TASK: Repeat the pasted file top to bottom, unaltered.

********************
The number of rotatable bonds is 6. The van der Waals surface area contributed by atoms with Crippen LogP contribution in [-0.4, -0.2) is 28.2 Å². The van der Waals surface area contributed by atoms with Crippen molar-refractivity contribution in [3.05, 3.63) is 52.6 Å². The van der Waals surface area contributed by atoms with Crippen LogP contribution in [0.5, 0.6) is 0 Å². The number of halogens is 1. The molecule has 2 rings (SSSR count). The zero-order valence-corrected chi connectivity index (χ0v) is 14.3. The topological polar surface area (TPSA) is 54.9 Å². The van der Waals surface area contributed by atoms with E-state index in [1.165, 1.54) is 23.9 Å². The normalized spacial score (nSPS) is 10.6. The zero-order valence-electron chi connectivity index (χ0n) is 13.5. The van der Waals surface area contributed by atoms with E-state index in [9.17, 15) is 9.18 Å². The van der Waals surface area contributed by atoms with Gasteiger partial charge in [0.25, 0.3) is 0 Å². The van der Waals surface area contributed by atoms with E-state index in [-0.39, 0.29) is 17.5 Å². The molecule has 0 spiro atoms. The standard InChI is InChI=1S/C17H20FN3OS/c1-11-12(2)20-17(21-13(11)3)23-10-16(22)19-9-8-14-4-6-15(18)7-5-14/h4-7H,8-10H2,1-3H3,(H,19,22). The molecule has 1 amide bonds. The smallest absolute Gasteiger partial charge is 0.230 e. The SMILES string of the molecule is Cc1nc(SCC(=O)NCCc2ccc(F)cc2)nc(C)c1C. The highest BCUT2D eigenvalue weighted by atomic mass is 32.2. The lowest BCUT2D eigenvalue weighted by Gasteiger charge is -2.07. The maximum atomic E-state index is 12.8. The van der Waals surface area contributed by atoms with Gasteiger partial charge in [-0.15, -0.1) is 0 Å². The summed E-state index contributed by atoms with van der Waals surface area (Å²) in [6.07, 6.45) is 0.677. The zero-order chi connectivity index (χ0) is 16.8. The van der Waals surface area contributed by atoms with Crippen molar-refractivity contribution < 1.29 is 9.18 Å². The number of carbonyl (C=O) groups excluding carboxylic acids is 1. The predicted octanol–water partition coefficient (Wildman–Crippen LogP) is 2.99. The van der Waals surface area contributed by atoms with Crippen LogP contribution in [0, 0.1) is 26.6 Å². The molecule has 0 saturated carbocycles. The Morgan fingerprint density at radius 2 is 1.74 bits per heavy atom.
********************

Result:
The number of rotatable bonds is 6. The van der Waals surface area contributed by atoms with Crippen LogP contribution in [-0.4, -0.2) is 28.2 Å². The van der Waals surface area contributed by atoms with Crippen molar-refractivity contribution in [3.05, 3.63) is 52.6 Å². The van der Waals surface area contributed by atoms with Crippen LogP contribution in [0.5, 0.6) is 0 Å². The number of halogens is 1. The molecule has 2 rings (SSSR count). The zero-order valence-corrected chi connectivity index (χ0v) is 14.3. The topological polar surface area (TPSA) is 54.9 Å². The van der Waals surface area contributed by atoms with E-state index in [1.165, 1.54) is 23.9 Å². The normalized spacial score (nSPS) is 10.6. The zero-order valence-electron chi connectivity index (χ0n) is 13.5. The van der Waals surface area contributed by atoms with E-state index in [9.17, 15) is 9.18 Å². The van der Waals surface area contributed by atoms with Gasteiger partial charge in [0.25, 0.3) is 0 Å². The van der Waals surface area contributed by atoms with E-state index in [-0.39, 0.29) is 17.5 Å². The molecule has 0 spiro atoms. The standard InChI is InChI=1S/C17H20FN3OS/c1-11-12(2)20-17(21-13(11)3)23-10-16(22)19-9-8-14-4-6-15(18)7-5-14/h4-7H,8-10H2,1-3H3,(H,19,22). The molecule has 1 amide bonds. The smallest absolute Gasteiger partial charge is 0.230 e. The SMILES string of the molecule is Cc1nc(SCC(=O)NCCc2ccc(F)cc2)nc(C)c1C. The highest BCUT2D eigenvalue weighted by atomic mass is 32.2. The lowest BCUT2D eigenvalue weighted by Gasteiger charge is -2.07. The maximum atomic E-state index is 12.8. The van der Waals surface area contributed by atoms with Gasteiger partial charge in [-0.15, -0.1) is 0 Å². The summed E-state index contributed by atoms with van der Waals surface area (Å²) in [6.07, 6.45) is 0.677. The zero-order chi connectivity index (χ0) is 16.8. The van der Waals surface area contributed by atoms with Crippen molar-refractivity contribution < 1.29 is 9.18 Å². The number of carbonyl (C=O) groups excluding carboxylic acids is 1. The predicted octanol–water partition coefficient (Wildman–Crippen LogP) is 2.99. The van der Waals surface area contributed by atoms with Crippen LogP contribution in [0, 0.1) is 26.6 Å². The molecule has 0 saturated carbocycles. The Morgan fingerprint density at radius 2 is 1.74 bits per heavy atom.